And RotaHttpContext class looks below (this class generated by target framework .net framework 4.8 with WebForm);
[DependencyInjectionInfo(typeof (IEntityCore), "RotaHttpContextToUse")]
public class RotaHttpContext: IRotaHttpContext
With this implementation we were able to read property from RotaHttpContext in runtime. As you can see below we need this class on CommonEntityBase.cs and with above DI mechanism we can access GetUserId property in RotaHttpContext class.
Everything was as we wanted so far. This implemantation worked for Entity classes. Now we want to use the GetUserId() property (in RotaHttpContext) for collection objects as well. For this purpose we added below code inside to IEntityCollectionCore
public class RotaHttpContext : IRotaHttpContext
With this change, we thought that we could use this property in collection classes as well. But it didn't turn out as we expected. We cannot access to GetUserId property because RotaHttpContextToUse always comes up NULL. I think for collection classes we didn't implement DI mechanism but I don't undertand why.
Below is the part we are trying to access from the collection class.
public void SetTransferObjects(Rota.DataTransfer.DokKonsKonteynerYukuTransferObjectList transferObjectList)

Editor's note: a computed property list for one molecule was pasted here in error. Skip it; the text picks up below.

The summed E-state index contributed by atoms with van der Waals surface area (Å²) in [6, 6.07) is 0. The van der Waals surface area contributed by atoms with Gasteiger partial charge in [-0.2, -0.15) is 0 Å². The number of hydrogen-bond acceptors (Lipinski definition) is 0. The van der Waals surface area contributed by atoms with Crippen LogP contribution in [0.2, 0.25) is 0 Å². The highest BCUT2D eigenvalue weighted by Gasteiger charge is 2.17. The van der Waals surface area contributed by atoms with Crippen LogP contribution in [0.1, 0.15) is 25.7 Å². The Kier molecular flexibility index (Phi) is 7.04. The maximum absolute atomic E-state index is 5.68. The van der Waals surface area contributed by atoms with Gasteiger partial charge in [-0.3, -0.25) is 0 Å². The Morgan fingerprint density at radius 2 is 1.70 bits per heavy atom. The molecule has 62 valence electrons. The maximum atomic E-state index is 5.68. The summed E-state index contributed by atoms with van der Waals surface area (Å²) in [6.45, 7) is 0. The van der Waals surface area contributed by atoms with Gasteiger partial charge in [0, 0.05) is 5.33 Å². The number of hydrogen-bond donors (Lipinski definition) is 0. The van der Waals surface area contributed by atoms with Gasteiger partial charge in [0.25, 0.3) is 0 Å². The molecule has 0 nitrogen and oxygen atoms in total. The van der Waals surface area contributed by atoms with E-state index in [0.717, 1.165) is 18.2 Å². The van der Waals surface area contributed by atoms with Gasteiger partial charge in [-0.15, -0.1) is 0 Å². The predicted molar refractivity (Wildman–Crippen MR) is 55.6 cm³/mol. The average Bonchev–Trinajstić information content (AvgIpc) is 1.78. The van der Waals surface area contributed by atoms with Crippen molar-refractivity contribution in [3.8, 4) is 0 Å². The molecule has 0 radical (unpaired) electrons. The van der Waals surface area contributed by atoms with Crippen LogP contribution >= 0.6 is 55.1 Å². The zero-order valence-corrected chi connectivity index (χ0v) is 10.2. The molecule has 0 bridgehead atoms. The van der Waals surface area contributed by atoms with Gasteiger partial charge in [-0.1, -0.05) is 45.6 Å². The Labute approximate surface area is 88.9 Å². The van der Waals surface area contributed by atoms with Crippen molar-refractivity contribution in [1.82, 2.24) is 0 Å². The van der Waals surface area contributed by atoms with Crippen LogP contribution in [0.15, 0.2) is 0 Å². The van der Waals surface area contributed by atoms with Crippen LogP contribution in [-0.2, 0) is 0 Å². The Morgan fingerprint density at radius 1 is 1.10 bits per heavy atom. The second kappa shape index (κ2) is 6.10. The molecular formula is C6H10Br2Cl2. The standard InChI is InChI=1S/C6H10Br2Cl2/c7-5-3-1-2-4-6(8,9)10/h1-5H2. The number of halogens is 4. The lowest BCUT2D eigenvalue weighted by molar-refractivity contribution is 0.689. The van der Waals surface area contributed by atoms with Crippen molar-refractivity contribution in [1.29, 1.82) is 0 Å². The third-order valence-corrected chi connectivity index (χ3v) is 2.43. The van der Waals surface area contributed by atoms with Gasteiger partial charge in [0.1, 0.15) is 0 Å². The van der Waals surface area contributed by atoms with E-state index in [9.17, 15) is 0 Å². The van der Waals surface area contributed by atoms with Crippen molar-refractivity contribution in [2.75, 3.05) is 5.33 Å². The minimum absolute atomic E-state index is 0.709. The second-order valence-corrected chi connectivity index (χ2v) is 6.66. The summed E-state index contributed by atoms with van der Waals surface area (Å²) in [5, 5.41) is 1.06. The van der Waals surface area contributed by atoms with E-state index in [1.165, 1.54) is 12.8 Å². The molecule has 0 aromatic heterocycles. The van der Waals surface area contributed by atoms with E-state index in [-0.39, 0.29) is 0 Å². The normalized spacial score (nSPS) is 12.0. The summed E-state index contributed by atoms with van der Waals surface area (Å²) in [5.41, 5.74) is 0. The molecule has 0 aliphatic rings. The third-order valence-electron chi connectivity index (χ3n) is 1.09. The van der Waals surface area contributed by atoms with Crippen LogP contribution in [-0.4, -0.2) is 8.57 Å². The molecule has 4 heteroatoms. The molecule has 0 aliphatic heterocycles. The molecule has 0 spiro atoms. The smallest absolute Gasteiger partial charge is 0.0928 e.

var rotaHttpContextToUse = RotaHttpContextToUse.GetUserId();
We couldn't understand why we couldn't use this method over Collection classes as it is in Entity classes, we request your help on this matter.
First of all, it's really not recommended to alter framework interfaces. If you need to use the DI system, please add your code to a partial class of CommonEntityBase instead, as you can then use future runtime versions without the necessity of porting code over. The DI system will check the exposed properties on the full type, not IEntityCore, for injection
Our DI system is invoked when entity classes are instantiated, not when collections are instantiated, so the property you added to the collection isn't set by the DI system
What I wonder is why don't you use a singleton for the httpcontext? ASP.NET's HttpContext is also a singleton after all. It also frees you from having references to a singleton ASP.NET object at the entity level (which is really not where it belongs)
The criteria and directions you specify are so important to us. Now we understand why we can't DI in the section in collection and after your mail we tried a number of different solutions.
We decided to manage the HttpContext information in the runtime by creating a project that supports multi-target framework (.net framework 4.8 and .net 6) and referencing it to the related projects (WebForm and .NetCore WebApi). We proved it with a little POC study.